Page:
AAO: Ranibizmab Noninferior to Panretinal Photocoagulation

Among eyes with proliferative diabetic retinopathy, ranibizumab noninferior at two years

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MONDAY, Nov. 17, 2015 (HealthDay News) -- Treatment with ranibizumab is noninferior to panretinal photocoagulation (PRP) for eyes with proliferative diabetic retinopathy, according to a study published online Nov. 13 in the Journal of the American Medical Association. The research was published to coincide with the annual meeting of the American Academy of Ophthalmology, held from Nov. 14 to 17 in Las Vegas.

Jeffrey G. Gross, M.D., from the Carolina Retina Center in Columbia, S.C., and colleagues conducted a randomized trial at 55 U.S. sites among 305 adults with proliferative diabetic retinopathy. Individual eyes were randomized to receive PRP treatment (203 eyes) or ranibizumab by intravenous injection at baseline (191 eyes).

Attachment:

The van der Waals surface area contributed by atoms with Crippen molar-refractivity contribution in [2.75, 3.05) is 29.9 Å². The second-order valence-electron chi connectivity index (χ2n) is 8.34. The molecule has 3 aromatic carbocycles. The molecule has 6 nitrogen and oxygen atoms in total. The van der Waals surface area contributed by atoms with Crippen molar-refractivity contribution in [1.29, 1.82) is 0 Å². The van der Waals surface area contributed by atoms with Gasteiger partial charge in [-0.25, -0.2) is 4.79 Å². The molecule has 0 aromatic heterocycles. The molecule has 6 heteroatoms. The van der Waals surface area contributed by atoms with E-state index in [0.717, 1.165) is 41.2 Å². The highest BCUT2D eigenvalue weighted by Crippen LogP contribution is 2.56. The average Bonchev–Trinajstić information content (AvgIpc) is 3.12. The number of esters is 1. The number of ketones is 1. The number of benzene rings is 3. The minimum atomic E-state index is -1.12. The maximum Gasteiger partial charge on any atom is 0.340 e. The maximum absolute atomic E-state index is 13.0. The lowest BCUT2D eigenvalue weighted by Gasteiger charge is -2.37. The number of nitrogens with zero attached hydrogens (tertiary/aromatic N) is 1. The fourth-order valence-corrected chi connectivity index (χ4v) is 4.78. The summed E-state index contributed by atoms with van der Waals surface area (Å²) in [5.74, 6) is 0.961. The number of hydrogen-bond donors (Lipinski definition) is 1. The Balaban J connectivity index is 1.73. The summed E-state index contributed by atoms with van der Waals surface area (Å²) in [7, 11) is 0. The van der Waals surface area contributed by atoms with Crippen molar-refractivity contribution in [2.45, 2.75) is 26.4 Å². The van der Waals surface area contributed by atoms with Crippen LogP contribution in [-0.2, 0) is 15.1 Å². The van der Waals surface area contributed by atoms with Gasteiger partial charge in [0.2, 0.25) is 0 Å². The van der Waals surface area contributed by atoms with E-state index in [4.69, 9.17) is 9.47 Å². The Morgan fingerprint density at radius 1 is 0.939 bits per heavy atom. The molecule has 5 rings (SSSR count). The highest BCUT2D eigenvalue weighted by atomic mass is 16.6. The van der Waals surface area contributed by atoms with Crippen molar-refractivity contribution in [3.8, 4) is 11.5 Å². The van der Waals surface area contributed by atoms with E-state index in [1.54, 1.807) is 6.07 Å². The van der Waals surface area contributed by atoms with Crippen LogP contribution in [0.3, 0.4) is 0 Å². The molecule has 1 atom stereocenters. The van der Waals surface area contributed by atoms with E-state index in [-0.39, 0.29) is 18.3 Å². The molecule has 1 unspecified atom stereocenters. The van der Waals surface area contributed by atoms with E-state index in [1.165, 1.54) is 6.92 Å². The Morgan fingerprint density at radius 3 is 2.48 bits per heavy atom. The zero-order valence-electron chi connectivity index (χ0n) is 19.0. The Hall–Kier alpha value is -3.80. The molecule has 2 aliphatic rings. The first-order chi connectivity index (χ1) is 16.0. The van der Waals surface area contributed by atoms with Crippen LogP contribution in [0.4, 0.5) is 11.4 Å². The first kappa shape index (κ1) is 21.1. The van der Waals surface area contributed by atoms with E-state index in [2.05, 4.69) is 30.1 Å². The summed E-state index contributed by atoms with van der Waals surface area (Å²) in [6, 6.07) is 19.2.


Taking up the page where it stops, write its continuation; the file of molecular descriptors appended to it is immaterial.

The researchers found that at two years, the mean visual acuity letter improvement was +2.8 in the ranibizumab group and +0.2 in the PRP group (P < 0.001 for noninferiority). Over two years, the mean treatment group difference in visual acuity area under the curve was +4.2 (P < 0.001). Compared with the ranibizumab group, the PRP group had worse mean peripheral visual field sensitivity, more frequent vitrectomy, and more frequent diabetic macular edema development (all P < 0.001).

"Although longer-term follow-up is needed, ranibizumab may be a reasonable treatment alternative, at least through two years, for patients with proliferative diabetic retinopathy," the authors write.

Several authors disclosed financial ties to pharmaceutical companies, including Genentech, which manufactures ranibizumab and provided the drug for the study.

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